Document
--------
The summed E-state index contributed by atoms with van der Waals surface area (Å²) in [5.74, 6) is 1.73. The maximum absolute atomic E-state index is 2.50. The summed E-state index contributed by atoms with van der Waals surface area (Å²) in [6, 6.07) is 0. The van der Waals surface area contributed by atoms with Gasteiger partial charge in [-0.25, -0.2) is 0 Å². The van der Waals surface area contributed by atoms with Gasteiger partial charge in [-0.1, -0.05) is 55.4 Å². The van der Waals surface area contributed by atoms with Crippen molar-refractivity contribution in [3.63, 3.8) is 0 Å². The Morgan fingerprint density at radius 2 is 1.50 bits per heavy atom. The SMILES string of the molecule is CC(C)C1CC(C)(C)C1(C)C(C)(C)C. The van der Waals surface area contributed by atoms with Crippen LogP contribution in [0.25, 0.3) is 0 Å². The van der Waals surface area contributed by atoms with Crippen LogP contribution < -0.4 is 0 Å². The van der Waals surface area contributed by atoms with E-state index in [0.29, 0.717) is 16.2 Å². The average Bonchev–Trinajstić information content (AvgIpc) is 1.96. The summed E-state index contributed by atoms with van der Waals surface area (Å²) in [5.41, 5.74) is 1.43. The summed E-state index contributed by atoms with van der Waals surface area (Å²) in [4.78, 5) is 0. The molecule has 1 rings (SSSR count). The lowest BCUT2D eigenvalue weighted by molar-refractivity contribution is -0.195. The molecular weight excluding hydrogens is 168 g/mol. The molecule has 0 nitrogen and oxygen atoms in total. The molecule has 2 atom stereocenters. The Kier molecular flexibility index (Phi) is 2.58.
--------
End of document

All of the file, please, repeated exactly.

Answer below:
The summed E-state index contributed by atoms with van der Waals surface area (Å²) in [5.74, 6) is 1.73. The maximum absolute atomic E-state index is 2.50. The summed E-state index contributed by atoms with van der Waals surface area (Å²) in [6, 6.07) is 0. The van der Waals surface area contributed by atoms with Gasteiger partial charge in [-0.25, -0.2) is 0 Å². The van der Waals surface area contributed by atoms with Gasteiger partial charge in [-0.1, -0.05) is 55.4 Å². The van der Waals surface area contributed by atoms with Crippen molar-refractivity contribution in [3.63, 3.8) is 0 Å². The Morgan fingerprint density at radius 2 is 1.50 bits per heavy atom. The SMILES string of the molecule is CC(C)C1CC(C)(C)C1(C)C(C)(C)C. The van der Waals surface area contributed by atoms with Crippen LogP contribution in [0.25, 0.3) is 0 Å². The van der Waals surface area contributed by atoms with Crippen LogP contribution < -0.4 is 0 Å². The van der Waals surface area contributed by atoms with E-state index in [0.29, 0.717) is 16.2 Å². The average Bonchev–Trinajstić information content (AvgIpc) is 1.96. The summed E-state index contributed by atoms with van der Waals surface area (Å²) in [5.41, 5.74) is 1.43. The summed E-state index contributed by atoms with van der Waals surface area (Å²) in [4.78, 5) is 0. The molecule has 1 rings (SSSR count). The lowest BCUT2D eigenvalue weighted by molar-refractivity contribution is -0.195. The molecular weight excluding hydrogens is 168 g/mol. The molecule has 0 nitrogen and oxygen atoms in total. The molecule has 2 atom stereocenters. The Kier molecular flexibility index (Phi) is 2.58.